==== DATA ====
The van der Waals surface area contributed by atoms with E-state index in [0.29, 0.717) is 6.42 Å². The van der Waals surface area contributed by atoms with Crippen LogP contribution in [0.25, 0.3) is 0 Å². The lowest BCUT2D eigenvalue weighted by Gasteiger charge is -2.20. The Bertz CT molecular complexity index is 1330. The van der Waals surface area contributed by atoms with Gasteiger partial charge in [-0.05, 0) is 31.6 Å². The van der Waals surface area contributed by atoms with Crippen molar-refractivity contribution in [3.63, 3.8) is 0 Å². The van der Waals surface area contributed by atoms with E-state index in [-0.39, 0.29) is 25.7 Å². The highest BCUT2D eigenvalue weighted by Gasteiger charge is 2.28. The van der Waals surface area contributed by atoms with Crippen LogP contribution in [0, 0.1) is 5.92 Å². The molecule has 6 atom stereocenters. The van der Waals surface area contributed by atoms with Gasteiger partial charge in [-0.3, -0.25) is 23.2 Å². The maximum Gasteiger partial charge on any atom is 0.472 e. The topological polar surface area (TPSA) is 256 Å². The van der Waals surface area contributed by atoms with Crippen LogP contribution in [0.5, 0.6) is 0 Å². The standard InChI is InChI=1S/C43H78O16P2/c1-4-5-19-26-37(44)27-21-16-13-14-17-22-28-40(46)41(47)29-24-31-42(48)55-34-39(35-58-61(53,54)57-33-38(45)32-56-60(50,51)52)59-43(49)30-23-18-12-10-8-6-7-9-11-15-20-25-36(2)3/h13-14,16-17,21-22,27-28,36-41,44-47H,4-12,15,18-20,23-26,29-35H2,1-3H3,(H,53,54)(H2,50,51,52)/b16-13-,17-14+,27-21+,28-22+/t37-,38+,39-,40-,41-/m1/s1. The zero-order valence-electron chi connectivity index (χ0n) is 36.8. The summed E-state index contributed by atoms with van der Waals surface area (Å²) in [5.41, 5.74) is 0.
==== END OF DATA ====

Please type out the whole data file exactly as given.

The van der Waals surface area contributed by atoms with E-state index in [0.29, 0.717) is 6.42 Å². The van der Waals surface area contributed by atoms with Crippen LogP contribution in [0.25, 0.3) is 0 Å². The lowest BCUT2D eigenvalue weighted by Gasteiger charge is -2.20. The Bertz CT molecular complexity index is 1330. The van der Waals surface area contributed by atoms with Gasteiger partial charge in [-0.05, 0) is 31.6 Å². The van der Waals surface area contributed by atoms with Crippen molar-refractivity contribution in [3.63, 3.8) is 0 Å². The van der Waals surface area contributed by atoms with E-state index in [-0.39, 0.29) is 25.7 Å². The highest BCUT2D eigenvalue weighted by Gasteiger charge is 2.28. The van der Waals surface area contributed by atoms with Crippen LogP contribution in [0, 0.1) is 5.92 Å². The molecule has 6 atom stereocenters. The van der Waals surface area contributed by atoms with Gasteiger partial charge in [-0.3, -0.25) is 23.2 Å². The maximum Gasteiger partial charge on any atom is 0.472 e. The topological polar surface area (TPSA) is 256 Å². The van der Waals surface area contributed by atoms with Crippen LogP contribution in [0.5, 0.6) is 0 Å². The standard InChI is InChI=1S/C43H78O16P2/c1-4-5-19-26-37(44)27-21-16-13-14-17-22-28-40(46)41(47)29-24-31-42(48)55-34-39(35-58-61(53,54)57-33-38(45)32-56-60(50,51)52)59-43(49)30-23-18-12-10-8-6-7-9-11-15-20-25-36(2)3/h13-14,16-17,21-22,27-28,36-41,44-47H,4-12,15,18-20,23-26,29-35H2,1-3H3,(H,53,54)(H2,50,51,52)/b16-13-,17-14+,27-21+,28-22+/t37-,38+,39-,40-,41-/m1/s1. The zero-order valence-electron chi connectivity index (χ0n) is 36.8. The summed E-state index contributed by atoms with van der Waals surface area (Å²) in [5.41, 5.74) is 0.